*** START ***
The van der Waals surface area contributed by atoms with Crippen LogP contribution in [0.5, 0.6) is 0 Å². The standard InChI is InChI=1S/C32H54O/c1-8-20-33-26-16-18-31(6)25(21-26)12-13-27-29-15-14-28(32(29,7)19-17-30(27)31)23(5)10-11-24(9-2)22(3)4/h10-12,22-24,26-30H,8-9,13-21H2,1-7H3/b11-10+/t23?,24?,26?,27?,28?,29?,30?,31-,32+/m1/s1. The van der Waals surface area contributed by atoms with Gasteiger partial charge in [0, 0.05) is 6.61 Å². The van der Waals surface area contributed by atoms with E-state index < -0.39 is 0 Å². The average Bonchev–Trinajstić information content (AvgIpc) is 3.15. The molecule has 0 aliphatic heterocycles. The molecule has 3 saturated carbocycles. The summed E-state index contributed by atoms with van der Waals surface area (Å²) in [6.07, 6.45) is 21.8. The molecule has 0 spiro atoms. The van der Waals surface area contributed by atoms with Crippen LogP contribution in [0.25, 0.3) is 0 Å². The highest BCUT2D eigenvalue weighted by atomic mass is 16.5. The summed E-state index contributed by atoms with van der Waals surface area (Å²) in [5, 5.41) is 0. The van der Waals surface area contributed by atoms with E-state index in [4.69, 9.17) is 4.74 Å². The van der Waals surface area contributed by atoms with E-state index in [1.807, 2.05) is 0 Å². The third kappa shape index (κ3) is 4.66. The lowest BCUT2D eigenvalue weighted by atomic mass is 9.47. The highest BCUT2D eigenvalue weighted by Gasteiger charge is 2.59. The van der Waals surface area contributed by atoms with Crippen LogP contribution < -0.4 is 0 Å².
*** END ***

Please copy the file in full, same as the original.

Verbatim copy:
The van der Waals surface area contributed by atoms with Crippen LogP contribution in [0.5, 0.6) is 0 Å². The standard InChI is InChI=1S/C32H54O/c1-8-20-33-26-16-18-31(6)25(21-26)12-13-27-29-15-14-28(32(29,7)19-17-30(27)31)23(5)10-11-24(9-2)22(3)4/h10-12,22-24,26-30H,8-9,13-21H2,1-7H3/b11-10+/t23?,24?,26?,27?,28?,29?,30?,31-,32+/m1/s1. The van der Waals surface area contributed by atoms with Gasteiger partial charge in [0, 0.05) is 6.61 Å². The van der Waals surface area contributed by atoms with E-state index < -0.39 is 0 Å². The average Bonchev–Trinajstić information content (AvgIpc) is 3.15. The molecule has 0 aliphatic heterocycles. The molecule has 3 saturated carbocycles. The summed E-state index contributed by atoms with van der Waals surface area (Å²) in [6.07, 6.45) is 21.8. The molecule has 0 spiro atoms. The van der Waals surface area contributed by atoms with Crippen LogP contribution in [0.25, 0.3) is 0 Å². The highest BCUT2D eigenvalue weighted by atomic mass is 16.5. The summed E-state index contributed by atoms with van der Waals surface area (Å²) in [5, 5.41) is 0. The van der Waals surface area contributed by atoms with E-state index in [4.69, 9.17) is 4.74 Å². The van der Waals surface area contributed by atoms with E-state index in [1.807, 2.05) is 0 Å². The third kappa shape index (κ3) is 4.66. The lowest BCUT2D eigenvalue weighted by atomic mass is 9.47. The highest BCUT2D eigenvalue weighted by Gasteiger charge is 2.59. The van der Waals surface area contributed by atoms with Crippen LogP contribution < -0.4 is 0 Å².